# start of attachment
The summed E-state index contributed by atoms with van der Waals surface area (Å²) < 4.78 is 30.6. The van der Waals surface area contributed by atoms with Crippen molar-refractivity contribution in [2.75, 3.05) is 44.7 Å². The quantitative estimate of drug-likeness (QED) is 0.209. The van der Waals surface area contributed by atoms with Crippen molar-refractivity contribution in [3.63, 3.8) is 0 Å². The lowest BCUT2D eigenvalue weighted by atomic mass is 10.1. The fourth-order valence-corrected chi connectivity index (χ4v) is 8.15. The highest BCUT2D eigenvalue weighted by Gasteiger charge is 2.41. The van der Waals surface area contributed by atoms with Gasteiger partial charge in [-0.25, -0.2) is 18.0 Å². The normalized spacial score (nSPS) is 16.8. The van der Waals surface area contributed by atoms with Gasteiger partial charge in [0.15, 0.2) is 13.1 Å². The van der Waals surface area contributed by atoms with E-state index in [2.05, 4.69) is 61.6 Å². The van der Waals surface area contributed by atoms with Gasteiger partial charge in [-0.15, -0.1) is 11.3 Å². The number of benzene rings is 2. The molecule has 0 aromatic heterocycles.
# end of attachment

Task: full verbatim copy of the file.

The summed E-state index contributed by atoms with van der Waals surface area (Å²) < 4.78 is 30.6. The van der Waals surface area contributed by atoms with Crippen molar-refractivity contribution in [2.75, 3.05) is 44.7 Å². The quantitative estimate of drug-likeness (QED) is 0.209. The van der Waals surface area contributed by atoms with Crippen molar-refractivity contribution in [3.63, 3.8) is 0 Å². The lowest BCUT2D eigenvalue weighted by atomic mass is 10.1. The fourth-order valence-corrected chi connectivity index (χ4v) is 8.15. The highest BCUT2D eigenvalue weighted by Gasteiger charge is 2.41. The van der Waals surface area contributed by atoms with Gasteiger partial charge in [-0.25, -0.2) is 18.0 Å². The normalized spacial score (nSPS) is 16.8. The van der Waals surface area contributed by atoms with Gasteiger partial charge in [0.15, 0.2) is 13.1 Å². The van der Waals surface area contributed by atoms with E-state index in [2.05, 4.69) is 61.6 Å². The van der Waals surface area contributed by atoms with Gasteiger partial charge in [-0.15, -0.1) is 11.3 Å². The number of benzene rings is 2. The molecule has 0 aromatic heterocycles.